2 killed during land mine clearance training in Cambodia

In this March 15, 2018 photo, provided by the Cambodian National Police, the body of an unidentified individual is covered with a white blanket at the local provincial hospital of Kampong Speu province, about 50 kilometers (31 miles) west of the capital Phnom Penh. A land mine exploded accidently during clearance training at a military base in western Cambodia, killing two people, including an Australian trainer, and injuring three others, police said. (Cambodia National Police via AP)
In this March 15, 2018 photo, provided by the Cambodian National Police, men help carry an unidentified individual on a gurney at the local provincial hospital of Kampong Speu province, about 50 kilometers (31 miles) west of the capital Phnom Penh. A land mine exploded accidently during clearance training at a military base in western Cambodia, killing two people, including an Australian trainer, and injuring three others, police said. (Cambodia National Police via AP)

SIEM REAP, Cambodia — A land mine exploded accidently during clearance training at a military base in western Cambodia, killing two people, including an Australian, and injuring three others, police said.

National police said the explosion occurred Thursday in Kampong Speu province when a soldier who was being trained mishandled a decades-old land mine that had been removed from the ground. They said a 45-year-old Australian was killed and another 41-year-old Australian was wounded.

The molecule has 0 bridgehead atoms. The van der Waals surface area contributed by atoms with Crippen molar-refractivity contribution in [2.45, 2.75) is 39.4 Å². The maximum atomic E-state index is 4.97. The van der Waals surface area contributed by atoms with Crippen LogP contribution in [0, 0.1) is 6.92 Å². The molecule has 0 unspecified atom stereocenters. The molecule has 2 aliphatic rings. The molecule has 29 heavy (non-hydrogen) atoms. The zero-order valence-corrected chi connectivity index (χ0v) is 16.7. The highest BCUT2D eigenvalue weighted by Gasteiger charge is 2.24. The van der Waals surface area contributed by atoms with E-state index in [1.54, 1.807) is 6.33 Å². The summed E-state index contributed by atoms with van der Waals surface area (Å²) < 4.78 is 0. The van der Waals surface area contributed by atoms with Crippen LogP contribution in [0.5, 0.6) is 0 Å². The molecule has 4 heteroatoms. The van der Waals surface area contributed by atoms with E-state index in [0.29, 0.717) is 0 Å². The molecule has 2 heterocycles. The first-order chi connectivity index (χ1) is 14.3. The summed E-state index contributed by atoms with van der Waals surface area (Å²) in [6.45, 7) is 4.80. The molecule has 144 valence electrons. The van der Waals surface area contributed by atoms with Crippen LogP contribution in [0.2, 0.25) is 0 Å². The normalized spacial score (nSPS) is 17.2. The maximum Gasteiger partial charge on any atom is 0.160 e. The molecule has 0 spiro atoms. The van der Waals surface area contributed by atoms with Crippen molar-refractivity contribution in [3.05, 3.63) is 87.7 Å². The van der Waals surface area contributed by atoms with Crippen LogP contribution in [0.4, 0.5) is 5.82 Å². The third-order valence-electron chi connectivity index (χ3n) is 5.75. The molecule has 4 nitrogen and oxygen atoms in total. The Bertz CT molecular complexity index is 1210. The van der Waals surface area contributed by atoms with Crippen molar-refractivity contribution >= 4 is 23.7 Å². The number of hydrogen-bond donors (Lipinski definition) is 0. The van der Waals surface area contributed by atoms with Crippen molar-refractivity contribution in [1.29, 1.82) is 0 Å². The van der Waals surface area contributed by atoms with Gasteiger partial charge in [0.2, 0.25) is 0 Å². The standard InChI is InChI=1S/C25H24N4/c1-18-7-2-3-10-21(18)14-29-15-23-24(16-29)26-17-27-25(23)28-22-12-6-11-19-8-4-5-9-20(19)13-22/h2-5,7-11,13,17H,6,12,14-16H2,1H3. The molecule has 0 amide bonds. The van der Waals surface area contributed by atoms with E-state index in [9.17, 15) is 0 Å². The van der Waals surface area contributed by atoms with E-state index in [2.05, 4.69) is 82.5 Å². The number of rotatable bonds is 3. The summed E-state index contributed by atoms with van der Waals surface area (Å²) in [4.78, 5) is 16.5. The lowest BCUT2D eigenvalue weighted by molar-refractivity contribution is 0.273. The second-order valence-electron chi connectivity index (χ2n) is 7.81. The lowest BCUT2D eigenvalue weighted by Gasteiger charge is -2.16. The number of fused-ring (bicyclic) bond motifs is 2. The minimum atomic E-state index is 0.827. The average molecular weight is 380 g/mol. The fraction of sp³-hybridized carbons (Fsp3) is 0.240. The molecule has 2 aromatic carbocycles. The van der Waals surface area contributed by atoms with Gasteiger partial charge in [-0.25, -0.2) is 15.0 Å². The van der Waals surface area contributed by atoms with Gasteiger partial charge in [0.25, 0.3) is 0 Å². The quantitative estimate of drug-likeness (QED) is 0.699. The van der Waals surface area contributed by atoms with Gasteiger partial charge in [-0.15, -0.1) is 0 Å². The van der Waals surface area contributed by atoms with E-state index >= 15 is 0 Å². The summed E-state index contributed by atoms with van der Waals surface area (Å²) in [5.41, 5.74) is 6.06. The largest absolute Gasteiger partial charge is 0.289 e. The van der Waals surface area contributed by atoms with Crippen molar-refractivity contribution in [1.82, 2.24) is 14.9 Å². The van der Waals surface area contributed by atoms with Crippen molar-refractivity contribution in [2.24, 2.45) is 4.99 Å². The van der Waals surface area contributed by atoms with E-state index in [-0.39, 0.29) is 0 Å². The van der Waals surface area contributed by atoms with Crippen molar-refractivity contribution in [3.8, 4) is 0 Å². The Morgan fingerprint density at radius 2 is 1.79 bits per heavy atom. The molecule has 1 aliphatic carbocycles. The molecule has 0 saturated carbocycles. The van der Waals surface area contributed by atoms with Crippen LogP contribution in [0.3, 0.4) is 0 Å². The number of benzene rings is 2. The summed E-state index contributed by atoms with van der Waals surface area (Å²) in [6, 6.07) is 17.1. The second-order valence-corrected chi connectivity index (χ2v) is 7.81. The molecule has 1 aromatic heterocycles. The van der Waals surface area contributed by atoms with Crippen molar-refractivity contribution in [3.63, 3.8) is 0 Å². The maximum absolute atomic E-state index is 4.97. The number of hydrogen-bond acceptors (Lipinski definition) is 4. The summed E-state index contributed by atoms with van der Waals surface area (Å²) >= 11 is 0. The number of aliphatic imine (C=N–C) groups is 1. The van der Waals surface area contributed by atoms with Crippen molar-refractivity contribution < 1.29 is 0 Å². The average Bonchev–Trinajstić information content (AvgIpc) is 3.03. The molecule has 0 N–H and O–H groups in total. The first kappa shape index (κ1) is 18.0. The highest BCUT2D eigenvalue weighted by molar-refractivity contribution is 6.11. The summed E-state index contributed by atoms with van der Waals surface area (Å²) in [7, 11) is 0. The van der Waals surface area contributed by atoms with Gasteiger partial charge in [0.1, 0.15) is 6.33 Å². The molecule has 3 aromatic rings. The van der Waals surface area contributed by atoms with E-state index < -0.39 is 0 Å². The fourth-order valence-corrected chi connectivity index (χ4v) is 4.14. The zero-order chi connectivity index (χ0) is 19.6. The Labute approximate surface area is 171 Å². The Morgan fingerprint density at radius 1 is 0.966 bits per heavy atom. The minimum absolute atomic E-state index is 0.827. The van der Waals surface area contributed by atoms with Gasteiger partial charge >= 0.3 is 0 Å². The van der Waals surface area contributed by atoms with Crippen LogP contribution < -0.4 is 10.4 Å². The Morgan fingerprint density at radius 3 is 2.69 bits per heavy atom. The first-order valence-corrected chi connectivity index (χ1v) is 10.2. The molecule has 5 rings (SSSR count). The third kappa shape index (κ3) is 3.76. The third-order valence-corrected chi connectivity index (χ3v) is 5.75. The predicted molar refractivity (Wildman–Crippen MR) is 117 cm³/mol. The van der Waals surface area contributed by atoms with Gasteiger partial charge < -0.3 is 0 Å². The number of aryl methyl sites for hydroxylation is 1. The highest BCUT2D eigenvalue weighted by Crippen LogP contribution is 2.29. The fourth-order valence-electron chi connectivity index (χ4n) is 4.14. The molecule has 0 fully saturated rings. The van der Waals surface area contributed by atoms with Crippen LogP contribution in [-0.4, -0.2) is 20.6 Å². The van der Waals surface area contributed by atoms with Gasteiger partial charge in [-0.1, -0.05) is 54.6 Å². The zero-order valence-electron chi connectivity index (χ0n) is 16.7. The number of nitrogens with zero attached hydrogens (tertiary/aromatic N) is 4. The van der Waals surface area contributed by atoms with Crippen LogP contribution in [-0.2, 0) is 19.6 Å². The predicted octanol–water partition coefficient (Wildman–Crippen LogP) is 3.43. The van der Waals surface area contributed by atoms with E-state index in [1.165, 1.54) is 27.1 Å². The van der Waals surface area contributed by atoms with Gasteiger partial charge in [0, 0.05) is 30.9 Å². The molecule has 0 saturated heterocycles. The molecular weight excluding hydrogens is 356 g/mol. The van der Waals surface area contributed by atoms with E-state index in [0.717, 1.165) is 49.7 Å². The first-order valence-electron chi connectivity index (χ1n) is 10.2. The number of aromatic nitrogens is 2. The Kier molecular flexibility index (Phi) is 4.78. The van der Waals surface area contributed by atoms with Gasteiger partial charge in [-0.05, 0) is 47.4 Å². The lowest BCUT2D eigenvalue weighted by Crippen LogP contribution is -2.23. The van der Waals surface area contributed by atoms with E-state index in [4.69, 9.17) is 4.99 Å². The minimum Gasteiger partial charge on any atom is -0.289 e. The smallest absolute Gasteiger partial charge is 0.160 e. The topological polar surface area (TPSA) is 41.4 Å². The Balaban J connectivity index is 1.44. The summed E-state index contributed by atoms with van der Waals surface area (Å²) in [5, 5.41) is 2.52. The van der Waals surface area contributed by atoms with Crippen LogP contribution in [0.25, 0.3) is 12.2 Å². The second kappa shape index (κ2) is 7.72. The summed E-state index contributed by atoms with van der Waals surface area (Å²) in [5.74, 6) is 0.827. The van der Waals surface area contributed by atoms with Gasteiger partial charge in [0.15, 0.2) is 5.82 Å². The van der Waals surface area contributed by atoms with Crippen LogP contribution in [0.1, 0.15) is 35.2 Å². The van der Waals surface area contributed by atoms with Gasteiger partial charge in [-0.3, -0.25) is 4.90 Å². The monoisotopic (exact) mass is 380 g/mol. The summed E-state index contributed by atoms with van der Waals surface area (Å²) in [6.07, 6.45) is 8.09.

Police said one Cambodian soldier was killed and two others were injured.

Police initially said the Australians were training the soldiers, but the Defense Ministry said that was not the case.

Ministry spokesman General Chhum Socheat said Friday that the Australians went to the military base after being invited by Cambodian soldiers who were their friends. He said the mine exploded after one of the Australians "played with it."

"We did not invite them to train our soldiers but they just visited their friends. But once they saw the mine, they picked it up and played with it before it exploded," he said.

Some 60,000 Cambodians have been killed or wounded by mines since they were first deployed in large numbers in 1979, when the genocidal Khmer Rouge regime was ousted from power and began 18 years of guerrilla warfare.

Prime Minister Hun Sen said last year that land mines continue to kill or maim nearly 100 people per year, and the country needs more than $400 million in aid to remove all of them by 2025.

Cambodia has cleared about 1,500 square kilometers (580 square miles) of mines, but nearly 2,000 square kilometers (770 square miles) of land remains littered with the munitions, Hun Sen said.

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